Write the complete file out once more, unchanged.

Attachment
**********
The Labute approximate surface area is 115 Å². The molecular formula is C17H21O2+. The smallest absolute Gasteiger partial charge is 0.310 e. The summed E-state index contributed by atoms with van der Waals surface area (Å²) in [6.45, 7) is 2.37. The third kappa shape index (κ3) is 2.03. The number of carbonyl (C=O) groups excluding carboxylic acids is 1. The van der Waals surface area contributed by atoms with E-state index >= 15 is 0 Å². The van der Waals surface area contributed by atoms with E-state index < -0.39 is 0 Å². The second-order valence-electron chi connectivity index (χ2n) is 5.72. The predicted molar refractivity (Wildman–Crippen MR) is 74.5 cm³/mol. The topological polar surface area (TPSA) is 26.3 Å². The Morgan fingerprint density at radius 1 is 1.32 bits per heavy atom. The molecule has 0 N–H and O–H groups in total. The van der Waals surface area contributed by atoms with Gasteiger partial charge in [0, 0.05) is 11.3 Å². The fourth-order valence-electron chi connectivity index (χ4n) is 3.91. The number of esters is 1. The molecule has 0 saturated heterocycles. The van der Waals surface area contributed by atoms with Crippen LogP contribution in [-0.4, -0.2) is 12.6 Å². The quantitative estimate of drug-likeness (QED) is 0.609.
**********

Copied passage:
The Labute approximate surface area is 115 Å². The molecular formula is C17H21O2+. The smallest absolute Gasteiger partial charge is 0.310 e. The summed E-state index contributed by atoms with van der Waals surface area (Å²) in [6.45, 7) is 2.37. The third kappa shape index (κ3) is 2.03. The number of carbonyl (C=O) groups excluding carboxylic acids is 1. The van der Waals surface area contributed by atoms with E-state index >= 15 is 0 Å². The van der Waals surface area contributed by atoms with E-state index < -0.39 is 0 Å². The second-order valence-electron chi connectivity index (χ2n) is 5.72. The predicted molar refractivity (Wildman–Crippen MR) is 74.5 cm³/mol. The topological polar surface area (TPSA) is 26.3 Å². The Morgan fingerprint density at radius 1 is 1.32 bits per heavy atom. The molecule has 0 N–H and O–H groups in total. The van der Waals surface area contributed by atoms with Gasteiger partial charge in [0, 0.05) is 11.3 Å². The fourth-order valence-electron chi connectivity index (χ4n) is 3.91. The number of esters is 1. The molecule has 0 saturated heterocycles. The van der Waals surface area contributed by atoms with Crippen LogP contribution in [-0.4, -0.2) is 12.6 Å². The quantitative estimate of drug-likeness (QED) is 0.609.